The third thing Nehemiah refers to in this process is fasting. Now, that certainly includes choices to restrict one's diet for the purpose of paying attention to God. But in the ancient world meals were not like ours. We can have a sandwich with us or quickly grab something to eat and be talking on the phone and typing while we eat it, so that the experience of eating happens almost without our knowing it. In the ancient world meals were communal events. The whole family would be together. It took a long time to prepare. It was expected that you would enter into extended conversation and be part of the social network. So fasting was a deliberate attempt not only to keep from eating but to withdraw from the whole network, to stop listening to all the voices, to not attend to all the responsibilities. Fasting was stepping away from the world and all its entanglements in order to spend time with God.

If that was the way it was in the ancient world, think of how much more difficult it is in the modern world to make time for God. Think of how many ways we can be contacted and demands can be made on us for response: meetings, phones, message machines, mail, e-mail, aggressive advertising and promotion.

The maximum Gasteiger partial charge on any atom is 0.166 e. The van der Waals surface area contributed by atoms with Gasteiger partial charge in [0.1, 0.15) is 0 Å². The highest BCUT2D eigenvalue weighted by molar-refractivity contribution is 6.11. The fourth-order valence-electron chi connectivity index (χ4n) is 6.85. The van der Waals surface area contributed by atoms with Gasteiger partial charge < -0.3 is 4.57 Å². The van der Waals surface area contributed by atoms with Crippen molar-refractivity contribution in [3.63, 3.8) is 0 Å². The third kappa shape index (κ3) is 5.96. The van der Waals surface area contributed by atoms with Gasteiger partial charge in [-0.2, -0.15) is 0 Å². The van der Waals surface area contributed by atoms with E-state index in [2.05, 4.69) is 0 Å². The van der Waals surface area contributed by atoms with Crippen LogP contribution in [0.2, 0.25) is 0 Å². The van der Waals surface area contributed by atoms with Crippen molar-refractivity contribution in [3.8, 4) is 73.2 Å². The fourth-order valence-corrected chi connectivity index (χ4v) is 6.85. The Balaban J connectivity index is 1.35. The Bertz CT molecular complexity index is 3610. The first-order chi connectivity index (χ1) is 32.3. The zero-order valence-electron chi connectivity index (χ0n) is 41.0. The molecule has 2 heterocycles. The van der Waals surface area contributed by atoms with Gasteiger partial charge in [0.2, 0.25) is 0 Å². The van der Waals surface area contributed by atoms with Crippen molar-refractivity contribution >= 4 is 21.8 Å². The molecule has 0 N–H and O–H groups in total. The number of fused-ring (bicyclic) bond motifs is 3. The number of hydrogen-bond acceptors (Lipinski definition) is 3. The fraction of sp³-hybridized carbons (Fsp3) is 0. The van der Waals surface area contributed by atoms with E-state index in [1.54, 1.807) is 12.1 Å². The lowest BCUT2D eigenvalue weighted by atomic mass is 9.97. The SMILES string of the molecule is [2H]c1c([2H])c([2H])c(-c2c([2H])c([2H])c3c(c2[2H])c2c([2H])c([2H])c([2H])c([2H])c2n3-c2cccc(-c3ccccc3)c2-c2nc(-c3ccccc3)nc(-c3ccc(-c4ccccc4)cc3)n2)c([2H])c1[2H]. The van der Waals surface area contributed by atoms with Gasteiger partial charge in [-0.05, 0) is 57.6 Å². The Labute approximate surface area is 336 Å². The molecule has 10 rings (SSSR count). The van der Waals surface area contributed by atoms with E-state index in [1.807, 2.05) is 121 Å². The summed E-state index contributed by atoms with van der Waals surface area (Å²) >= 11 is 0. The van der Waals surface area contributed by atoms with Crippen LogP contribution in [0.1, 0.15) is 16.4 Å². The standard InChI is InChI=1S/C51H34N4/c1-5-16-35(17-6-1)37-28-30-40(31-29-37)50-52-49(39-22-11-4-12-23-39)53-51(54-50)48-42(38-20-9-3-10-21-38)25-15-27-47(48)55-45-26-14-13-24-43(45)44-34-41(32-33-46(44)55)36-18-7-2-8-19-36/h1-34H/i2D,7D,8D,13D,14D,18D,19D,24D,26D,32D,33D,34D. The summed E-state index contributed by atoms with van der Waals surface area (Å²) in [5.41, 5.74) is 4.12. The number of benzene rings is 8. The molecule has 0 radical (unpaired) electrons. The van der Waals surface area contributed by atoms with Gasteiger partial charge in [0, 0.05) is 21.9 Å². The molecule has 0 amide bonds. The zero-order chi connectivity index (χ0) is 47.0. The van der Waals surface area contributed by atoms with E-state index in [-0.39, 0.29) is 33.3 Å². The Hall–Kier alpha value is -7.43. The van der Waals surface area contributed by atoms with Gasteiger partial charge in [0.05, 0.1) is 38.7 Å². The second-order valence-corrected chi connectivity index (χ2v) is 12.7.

I had something somewhat remarkable happen to me yesterday. I got a letter from Steve Holmlund. It wasn't e-mail, it was a letter written with a pen. I can't remember the last time a personal letter conveying some real information came to me that way. Steve is actually fighting back. I want to commend him. He led a great Bible study for our elders the other day, and we were teasing him about it. He walked in and opened a notebook, and in it were handwritten notes about what he was going to teach in the Bible, which he carefully went through as he taught the passage. He said, "I have made myself do this. I have made myself think differently instead of having everything reduced to something electronic. I am making myself not use all the powerful study tools at my fingertips. I want to think in God's presence, not just gather the massive amounts of information that are available to me." I'm quite sure he hand-wrote the letter for the same reason. His only downfall was that he used a copier to duplicate his letter and sent it to a bunch of us. But he had gone a long way toward fighting back against the overwhelming experience of the network and the demands of its structure and environment.

That's what Nehemiah did when he fasted. It was more than just not eating food. He was saying, "I'm stepping back. God will have space in my life; no intruders are allowed."